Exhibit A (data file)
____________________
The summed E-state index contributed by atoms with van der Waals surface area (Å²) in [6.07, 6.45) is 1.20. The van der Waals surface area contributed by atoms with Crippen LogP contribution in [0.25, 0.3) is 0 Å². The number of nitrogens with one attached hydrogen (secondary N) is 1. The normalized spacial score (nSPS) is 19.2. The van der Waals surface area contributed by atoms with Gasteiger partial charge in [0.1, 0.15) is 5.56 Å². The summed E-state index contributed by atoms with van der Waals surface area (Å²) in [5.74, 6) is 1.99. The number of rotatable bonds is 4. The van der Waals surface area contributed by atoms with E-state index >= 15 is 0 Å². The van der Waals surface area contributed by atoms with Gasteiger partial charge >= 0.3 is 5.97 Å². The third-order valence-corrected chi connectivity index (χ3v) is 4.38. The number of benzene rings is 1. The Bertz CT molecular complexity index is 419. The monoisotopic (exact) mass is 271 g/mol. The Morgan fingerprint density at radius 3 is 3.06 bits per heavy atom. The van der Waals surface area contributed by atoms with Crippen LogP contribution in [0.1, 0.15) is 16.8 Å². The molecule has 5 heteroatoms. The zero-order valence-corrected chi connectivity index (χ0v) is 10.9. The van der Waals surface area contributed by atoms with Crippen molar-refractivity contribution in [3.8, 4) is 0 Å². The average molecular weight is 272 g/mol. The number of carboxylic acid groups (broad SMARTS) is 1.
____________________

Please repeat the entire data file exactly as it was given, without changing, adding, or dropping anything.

The summed E-state index contributed by atoms with van der Waals surface area (Å²) in [6.07, 6.45) is 1.20. The van der Waals surface area contributed by atoms with Crippen LogP contribution in [0.25, 0.3) is 0 Å². The number of nitrogens with one attached hydrogen (secondary N) is 1. The normalized spacial score (nSPS) is 19.2. The van der Waals surface area contributed by atoms with Gasteiger partial charge in [0.1, 0.15) is 5.56 Å². The summed E-state index contributed by atoms with van der Waals surface area (Å²) in [5.74, 6) is 1.99. The number of rotatable bonds is 4. The van der Waals surface area contributed by atoms with E-state index >= 15 is 0 Å². The van der Waals surface area contributed by atoms with Gasteiger partial charge >= 0.3 is 5.97 Å². The third-order valence-corrected chi connectivity index (χ3v) is 4.38. The number of benzene rings is 1. The Bertz CT molecular complexity index is 419. The monoisotopic (exact) mass is 271 g/mol. The Morgan fingerprint density at radius 3 is 3.06 bits per heavy atom. The van der Waals surface area contributed by atoms with Crippen LogP contribution in [0.1, 0.15) is 16.8 Å². The molecule has 5 heteroatoms. The zero-order valence-corrected chi connectivity index (χ0v) is 10.9. The van der Waals surface area contributed by atoms with Crippen molar-refractivity contribution in [3.8, 4) is 0 Å². The average molecular weight is 272 g/mol. The number of carboxylic acid groups (broad SMARTS) is 1.